Two new contributions were made to Crescent City’s already abundant collection of murals over the last few days with a scene of the Smith River installed at Wild Rivers Market on Monday and another phase of the 60-foot depiction of 19th century Del Norte completed at the fairgrounds Saturday.
“Crescent City is working on its healthy portfolio of murals,” said Rick Littlefield, owner of Wild Rivers Market, while watching the installation facing Highway 101 on Monday. He said that Thanksgiving week was a perfect time for it. “It’s our way of giving back to the community and raising the quality of life for everyone that lives here.”
Wild Rivers Market commissioned Diane “Fox” Feller and Kathleen Kresa of Osprey Studios to design and paint a river scene apt for the market’s new name.
“Our concern was matching the colors of the Smith, because it’s such an unusual mix of green and turquoise colors,” said Kresa.
The mural includes a family of rafters paddling the Smith and even a kayaker in the likeness of market general manager Tom Boylan.
This is the first mural that Kresa and Feller have officially made under Osprey Studios, but the pair have also worked together on other murals in town including one at Front Street Inn and the Caltrans mural.
The pair have been working full-time to finish the 24-foot wide and 12-foot-tall mural since they started in September. It is painted on aluminum sheets made by “e-panel” designed to be weatherproof.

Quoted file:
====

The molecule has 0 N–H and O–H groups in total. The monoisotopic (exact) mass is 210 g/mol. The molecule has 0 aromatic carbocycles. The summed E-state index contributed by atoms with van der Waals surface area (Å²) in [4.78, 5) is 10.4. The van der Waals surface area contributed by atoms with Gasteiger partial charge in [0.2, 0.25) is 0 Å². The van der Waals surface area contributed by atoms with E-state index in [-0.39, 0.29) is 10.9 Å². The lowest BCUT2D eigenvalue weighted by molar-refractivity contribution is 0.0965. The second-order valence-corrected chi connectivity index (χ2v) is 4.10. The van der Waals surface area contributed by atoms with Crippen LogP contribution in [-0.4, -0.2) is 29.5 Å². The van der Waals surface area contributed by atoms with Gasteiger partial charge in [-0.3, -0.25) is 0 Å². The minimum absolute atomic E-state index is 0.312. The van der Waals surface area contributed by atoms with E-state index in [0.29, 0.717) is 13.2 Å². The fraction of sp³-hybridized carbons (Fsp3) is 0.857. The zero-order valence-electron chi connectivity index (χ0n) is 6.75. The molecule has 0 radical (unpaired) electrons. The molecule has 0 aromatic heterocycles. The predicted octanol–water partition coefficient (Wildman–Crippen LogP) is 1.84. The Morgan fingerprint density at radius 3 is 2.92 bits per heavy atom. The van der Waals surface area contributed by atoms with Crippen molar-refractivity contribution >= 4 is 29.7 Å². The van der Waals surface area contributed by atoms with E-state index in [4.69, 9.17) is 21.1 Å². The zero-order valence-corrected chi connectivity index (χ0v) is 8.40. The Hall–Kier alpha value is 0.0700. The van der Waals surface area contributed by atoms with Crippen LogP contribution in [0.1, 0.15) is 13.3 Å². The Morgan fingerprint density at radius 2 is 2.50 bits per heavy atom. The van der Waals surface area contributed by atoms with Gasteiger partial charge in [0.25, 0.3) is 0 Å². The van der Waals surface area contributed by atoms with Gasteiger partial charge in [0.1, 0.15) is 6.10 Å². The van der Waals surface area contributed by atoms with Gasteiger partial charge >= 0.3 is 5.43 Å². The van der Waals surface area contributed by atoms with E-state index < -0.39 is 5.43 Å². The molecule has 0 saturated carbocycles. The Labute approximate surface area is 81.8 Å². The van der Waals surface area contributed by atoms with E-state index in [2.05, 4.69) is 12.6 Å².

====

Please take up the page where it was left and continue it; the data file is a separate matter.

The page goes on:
When Harley Munger of Piece by Piece Pottery finishes his latest creation at the Del Norte County Fairgrounds — a 60-foot wide portrayal of Del Norte as it was in the 1800s — he said it will be one of the largest puzzle mosaic murals in California.
“It will be a nice showpiece for the fairgrounds and the community,” said fairgrounds manager Randy Hatfield.
The six-phase project was started several years ago, but then “the bottom fell out of the economy and it made things more difficult for the project to be completed,” Hatfield said.
Funding from local organizations has allowed the project to progress. The fourth phase installed Saturday demonstrates Del Norte’s logging past and was funded by Del Norte Sunrise Rotary Club, the Humboldt Area Foundation, and the Del Norte Juvenile Justice Commission.
Babe the Blue Ox is even included in the logging scene, which with the rest of the mural was designed by local artist Rika Blue.
The third phase, representing agriculture, was also recently installed with funding from Coast Central Credit Union and Elk Valley Artisans.
The fairgrounds paid for phase one and Smith River Rancheria sponsored phase two, which depicts the region’s Native American culture complete with a redwood plank house.
Lori Markel has been taking lessons from the mural master for the last year.
“She’s getting pretty good at it, but don’t tell her that or she’ll take my place!” said Munger, whose ceramic murals can be seen all over town, including at Enders Municipal Swimming Pool, Crescent City Harbor and Rural Human Services.
Also helping hang the mural was Rob Hudson, whose daughter is one of the many youths that Munger works with on the mural projects with, teaching them along the way.
Youths who helped on the fairgrounds mural project include students from Coastal Connections, Castle Rock, high-risk youth and kids serving community service hours.
The Redwoods Mural Society offers a free self-guided tour of the more than 30 murals and mosaics on display in Del Norte County. The brochure can be picked up at the Crescent City Visitors Center.